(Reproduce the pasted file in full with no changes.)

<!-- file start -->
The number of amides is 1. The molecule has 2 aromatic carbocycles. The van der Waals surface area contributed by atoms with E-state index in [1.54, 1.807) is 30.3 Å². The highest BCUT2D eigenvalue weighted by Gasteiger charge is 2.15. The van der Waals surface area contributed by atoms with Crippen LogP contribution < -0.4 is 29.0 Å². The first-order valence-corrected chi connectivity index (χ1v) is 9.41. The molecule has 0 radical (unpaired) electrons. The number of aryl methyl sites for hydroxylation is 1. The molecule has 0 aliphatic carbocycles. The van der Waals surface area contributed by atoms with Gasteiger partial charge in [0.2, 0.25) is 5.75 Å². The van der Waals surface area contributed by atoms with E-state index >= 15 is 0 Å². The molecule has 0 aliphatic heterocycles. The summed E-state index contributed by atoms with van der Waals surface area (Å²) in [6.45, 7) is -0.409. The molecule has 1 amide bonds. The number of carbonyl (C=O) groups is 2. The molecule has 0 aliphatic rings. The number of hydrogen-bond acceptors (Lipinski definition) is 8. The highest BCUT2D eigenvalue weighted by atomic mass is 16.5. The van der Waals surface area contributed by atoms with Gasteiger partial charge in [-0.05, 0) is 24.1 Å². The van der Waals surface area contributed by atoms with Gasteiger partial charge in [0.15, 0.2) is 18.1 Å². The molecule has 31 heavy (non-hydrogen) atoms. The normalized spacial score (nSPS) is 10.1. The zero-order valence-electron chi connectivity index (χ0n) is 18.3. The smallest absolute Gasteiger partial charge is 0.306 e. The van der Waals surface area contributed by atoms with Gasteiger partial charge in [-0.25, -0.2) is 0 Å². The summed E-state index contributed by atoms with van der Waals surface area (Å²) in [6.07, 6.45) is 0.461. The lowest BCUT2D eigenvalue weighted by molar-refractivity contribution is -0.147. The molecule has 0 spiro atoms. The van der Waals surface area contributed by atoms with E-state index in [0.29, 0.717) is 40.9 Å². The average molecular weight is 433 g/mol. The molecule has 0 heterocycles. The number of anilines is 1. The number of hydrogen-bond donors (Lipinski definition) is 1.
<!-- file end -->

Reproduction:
The number of amides is 1. The molecule has 2 aromatic carbocycles. The van der Waals surface area contributed by atoms with E-state index in [1.54, 1.807) is 30.3 Å². The highest BCUT2D eigenvalue weighted by Gasteiger charge is 2.15. The van der Waals surface area contributed by atoms with Crippen LogP contribution < -0.4 is 29.0 Å². The first-order valence-corrected chi connectivity index (χ1v) is 9.41. The molecule has 0 radical (unpaired) electrons. The number of aryl methyl sites for hydroxylation is 1. The molecule has 0 aliphatic carbocycles. The van der Waals surface area contributed by atoms with Gasteiger partial charge in [0.2, 0.25) is 5.75 Å². The van der Waals surface area contributed by atoms with E-state index >= 15 is 0 Å². The molecule has 0 aliphatic heterocycles. The summed E-state index contributed by atoms with van der Waals surface area (Å²) in [6.45, 7) is -0.409. The molecule has 1 amide bonds. The number of carbonyl (C=O) groups is 2. The molecule has 0 aliphatic rings. The number of hydrogen-bond acceptors (Lipinski definition) is 8. The highest BCUT2D eigenvalue weighted by atomic mass is 16.5. The van der Waals surface area contributed by atoms with Gasteiger partial charge in [-0.05, 0) is 24.1 Å². The van der Waals surface area contributed by atoms with Gasteiger partial charge in [0.15, 0.2) is 18.1 Å². The molecule has 31 heavy (non-hydrogen) atoms. The normalized spacial score (nSPS) is 10.1. The zero-order valence-electron chi connectivity index (χ0n) is 18.3. The smallest absolute Gasteiger partial charge is 0.306 e. The van der Waals surface area contributed by atoms with Gasteiger partial charge in [-0.25, -0.2) is 0 Å². The summed E-state index contributed by atoms with van der Waals surface area (Å²) in [6.07, 6.45) is 0.461. The lowest BCUT2D eigenvalue weighted by molar-refractivity contribution is -0.147. The molecule has 0 spiro atoms. The van der Waals surface area contributed by atoms with E-state index in [0.29, 0.717) is 40.9 Å². The average molecular weight is 433 g/mol. The molecule has 0 heterocycles. The number of anilines is 1. The number of hydrogen-bond donors (Lipinski definition) is 1.